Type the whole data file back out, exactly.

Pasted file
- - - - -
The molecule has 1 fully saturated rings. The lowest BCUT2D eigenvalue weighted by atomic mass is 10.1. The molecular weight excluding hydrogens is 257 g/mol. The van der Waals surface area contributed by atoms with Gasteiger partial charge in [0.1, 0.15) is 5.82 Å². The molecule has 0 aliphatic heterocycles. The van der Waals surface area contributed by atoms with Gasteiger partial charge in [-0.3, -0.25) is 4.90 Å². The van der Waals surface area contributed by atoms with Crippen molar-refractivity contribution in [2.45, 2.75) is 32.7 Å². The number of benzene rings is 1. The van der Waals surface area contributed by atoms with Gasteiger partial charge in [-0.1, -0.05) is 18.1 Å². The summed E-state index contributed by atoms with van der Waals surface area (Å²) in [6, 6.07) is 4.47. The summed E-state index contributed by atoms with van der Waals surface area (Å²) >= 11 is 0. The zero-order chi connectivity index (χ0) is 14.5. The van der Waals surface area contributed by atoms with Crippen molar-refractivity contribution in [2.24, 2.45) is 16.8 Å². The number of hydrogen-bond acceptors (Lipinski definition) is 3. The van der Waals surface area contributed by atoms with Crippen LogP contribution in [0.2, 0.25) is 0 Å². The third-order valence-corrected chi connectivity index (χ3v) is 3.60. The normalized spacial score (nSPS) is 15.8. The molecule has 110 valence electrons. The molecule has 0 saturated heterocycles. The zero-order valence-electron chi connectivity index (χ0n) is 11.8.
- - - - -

The molecule has 1 fully saturated rings. The lowest BCUT2D eigenvalue weighted by atomic mass is 10.1. The molecular weight excluding hydrogens is 257 g/mol. The van der Waals surface area contributed by atoms with Gasteiger partial charge in [0.1, 0.15) is 5.82 Å². The molecule has 0 aliphatic heterocycles. The van der Waals surface area contributed by atoms with Gasteiger partial charge in [-0.3, -0.25) is 4.90 Å². The van der Waals surface area contributed by atoms with Crippen molar-refractivity contribution in [2.45, 2.75) is 32.7 Å². The number of benzene rings is 1. The van der Waals surface area contributed by atoms with Gasteiger partial charge in [-0.1, -0.05) is 18.1 Å². The summed E-state index contributed by atoms with van der Waals surface area (Å²) in [6, 6.07) is 4.47. The summed E-state index contributed by atoms with van der Waals surface area (Å²) >= 11 is 0. The zero-order chi connectivity index (χ0) is 14.5. The van der Waals surface area contributed by atoms with Crippen molar-refractivity contribution in [2.24, 2.45) is 16.8 Å². The number of hydrogen-bond acceptors (Lipinski definition) is 3. The van der Waals surface area contributed by atoms with Crippen LogP contribution in [0.2, 0.25) is 0 Å². The third-order valence-corrected chi connectivity index (χ3v) is 3.60. The normalized spacial score (nSPS) is 15.8. The molecule has 110 valence electrons. The molecule has 0 saturated heterocycles. The zero-order valence-electron chi connectivity index (χ0n) is 11.8.